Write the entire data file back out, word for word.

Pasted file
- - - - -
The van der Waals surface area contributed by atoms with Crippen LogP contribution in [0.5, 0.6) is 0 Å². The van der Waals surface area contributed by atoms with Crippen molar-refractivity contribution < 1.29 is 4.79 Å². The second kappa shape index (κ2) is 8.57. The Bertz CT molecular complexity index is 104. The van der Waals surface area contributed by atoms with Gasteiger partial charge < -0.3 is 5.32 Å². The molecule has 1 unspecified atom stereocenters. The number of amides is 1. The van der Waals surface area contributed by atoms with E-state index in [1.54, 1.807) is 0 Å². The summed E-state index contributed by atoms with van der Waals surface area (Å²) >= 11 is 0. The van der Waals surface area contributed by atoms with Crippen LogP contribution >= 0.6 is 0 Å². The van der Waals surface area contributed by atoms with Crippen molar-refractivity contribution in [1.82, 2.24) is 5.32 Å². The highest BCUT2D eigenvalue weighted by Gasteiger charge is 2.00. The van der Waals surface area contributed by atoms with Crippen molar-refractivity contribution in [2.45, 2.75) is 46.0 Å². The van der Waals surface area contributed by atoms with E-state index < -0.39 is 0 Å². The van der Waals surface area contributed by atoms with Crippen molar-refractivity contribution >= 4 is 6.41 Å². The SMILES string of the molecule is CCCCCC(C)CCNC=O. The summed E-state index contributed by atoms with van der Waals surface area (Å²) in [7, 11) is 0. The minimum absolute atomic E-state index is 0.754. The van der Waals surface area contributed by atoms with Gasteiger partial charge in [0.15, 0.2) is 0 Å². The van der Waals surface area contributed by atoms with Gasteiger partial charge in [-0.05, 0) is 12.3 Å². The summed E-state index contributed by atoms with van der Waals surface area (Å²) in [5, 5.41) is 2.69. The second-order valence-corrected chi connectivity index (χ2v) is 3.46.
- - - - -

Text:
The van der Waals surface area contributed by atoms with Crippen LogP contribution in [0.5, 0.6) is 0 Å². The van der Waals surface area contributed by atoms with Crippen molar-refractivity contribution < 1.29 is 4.79 Å². The second kappa shape index (κ2) is 8.57. The Bertz CT molecular complexity index is 104. The van der Waals surface area contributed by atoms with Gasteiger partial charge < -0.3 is 5.32 Å². The molecule has 1 unspecified atom stereocenters. The number of amides is 1. The van der Waals surface area contributed by atoms with E-state index in [1.54, 1.807) is 0 Å². The summed E-state index contributed by atoms with van der Waals surface area (Å²) >= 11 is 0. The van der Waals surface area contributed by atoms with Crippen LogP contribution >= 0.6 is 0 Å². The van der Waals surface area contributed by atoms with Crippen molar-refractivity contribution in [1.82, 2.24) is 5.32 Å². The highest BCUT2D eigenvalue weighted by Gasteiger charge is 2.00. The van der Waals surface area contributed by atoms with Crippen molar-refractivity contribution in [2.45, 2.75) is 46.0 Å². The van der Waals surface area contributed by atoms with E-state index < -0.39 is 0 Å². The van der Waals surface area contributed by atoms with Crippen molar-refractivity contribution >= 4 is 6.41 Å². The SMILES string of the molecule is CCCCCC(C)CCNC=O. The summed E-state index contributed by atoms with van der Waals surface area (Å²) in [7, 11) is 0. The minimum absolute atomic E-state index is 0.754. The van der Waals surface area contributed by atoms with Gasteiger partial charge in [0.15, 0.2) is 0 Å². The van der Waals surface area contributed by atoms with Gasteiger partial charge in [-0.05, 0) is 12.3 Å². The summed E-state index contributed by atoms with van der Waals surface area (Å²) in [5, 5.41) is 2.69. The second-order valence-corrected chi connectivity index (χ2v) is 3.46.